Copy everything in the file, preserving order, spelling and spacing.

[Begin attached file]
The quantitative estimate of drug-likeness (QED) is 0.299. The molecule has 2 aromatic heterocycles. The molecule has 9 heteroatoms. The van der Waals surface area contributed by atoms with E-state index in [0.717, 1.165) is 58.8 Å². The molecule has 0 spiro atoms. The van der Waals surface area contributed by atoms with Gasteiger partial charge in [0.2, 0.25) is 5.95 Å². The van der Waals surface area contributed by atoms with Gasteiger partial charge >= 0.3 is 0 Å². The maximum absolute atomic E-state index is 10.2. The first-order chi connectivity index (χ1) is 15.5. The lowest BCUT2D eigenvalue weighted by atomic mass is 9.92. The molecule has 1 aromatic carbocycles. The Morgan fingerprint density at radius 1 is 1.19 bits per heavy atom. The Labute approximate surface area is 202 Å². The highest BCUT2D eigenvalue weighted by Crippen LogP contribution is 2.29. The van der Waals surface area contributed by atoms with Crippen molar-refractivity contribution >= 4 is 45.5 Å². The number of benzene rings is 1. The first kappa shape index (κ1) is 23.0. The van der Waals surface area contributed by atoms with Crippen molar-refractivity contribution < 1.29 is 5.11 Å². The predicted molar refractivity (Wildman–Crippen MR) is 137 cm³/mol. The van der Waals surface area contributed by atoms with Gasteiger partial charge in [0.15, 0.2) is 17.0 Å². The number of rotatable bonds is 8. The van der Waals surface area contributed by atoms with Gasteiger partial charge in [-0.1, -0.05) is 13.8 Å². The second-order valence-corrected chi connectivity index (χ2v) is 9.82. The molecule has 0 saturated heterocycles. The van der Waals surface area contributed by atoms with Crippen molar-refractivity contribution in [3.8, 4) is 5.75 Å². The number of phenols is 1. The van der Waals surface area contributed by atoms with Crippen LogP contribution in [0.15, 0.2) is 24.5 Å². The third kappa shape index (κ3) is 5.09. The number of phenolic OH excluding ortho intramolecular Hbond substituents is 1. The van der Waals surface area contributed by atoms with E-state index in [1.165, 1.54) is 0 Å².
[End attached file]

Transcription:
The quantitative estimate of drug-likeness (QED) is 0.299. The molecule has 2 aromatic heterocycles. The molecule has 9 heteroatoms. The van der Waals surface area contributed by atoms with E-state index in [0.717, 1.165) is 58.8 Å². The molecule has 0 spiro atoms. The van der Waals surface area contributed by atoms with Gasteiger partial charge in [0.2, 0.25) is 5.95 Å². The van der Waals surface area contributed by atoms with Gasteiger partial charge >= 0.3 is 0 Å². The maximum absolute atomic E-state index is 10.2. The first-order chi connectivity index (χ1) is 15.5. The lowest BCUT2D eigenvalue weighted by atomic mass is 9.92. The molecule has 1 aromatic carbocycles. The Morgan fingerprint density at radius 1 is 1.19 bits per heavy atom. The Labute approximate surface area is 202 Å². The highest BCUT2D eigenvalue weighted by Crippen LogP contribution is 2.29. The van der Waals surface area contributed by atoms with Crippen molar-refractivity contribution >= 4 is 45.5 Å². The number of benzene rings is 1. The first kappa shape index (κ1) is 23.0. The van der Waals surface area contributed by atoms with Crippen molar-refractivity contribution < 1.29 is 5.11 Å². The predicted molar refractivity (Wildman–Crippen MR) is 137 cm³/mol. The van der Waals surface area contributed by atoms with Gasteiger partial charge in [0.15, 0.2) is 17.0 Å². The number of rotatable bonds is 8. The van der Waals surface area contributed by atoms with Gasteiger partial charge in [-0.1, -0.05) is 13.8 Å². The second-order valence-corrected chi connectivity index (χ2v) is 9.82. The molecule has 0 saturated heterocycles. The van der Waals surface area contributed by atoms with Crippen molar-refractivity contribution in [3.8, 4) is 5.75 Å². The number of phenols is 1. The van der Waals surface area contributed by atoms with Crippen LogP contribution in [0.15, 0.2) is 24.5 Å². The third kappa shape index (κ3) is 5.09. The number of phenolic OH excluding ortho intramolecular Hbond substituents is 1. The van der Waals surface area contributed by atoms with E-state index in [1.165, 1.54) is 0 Å².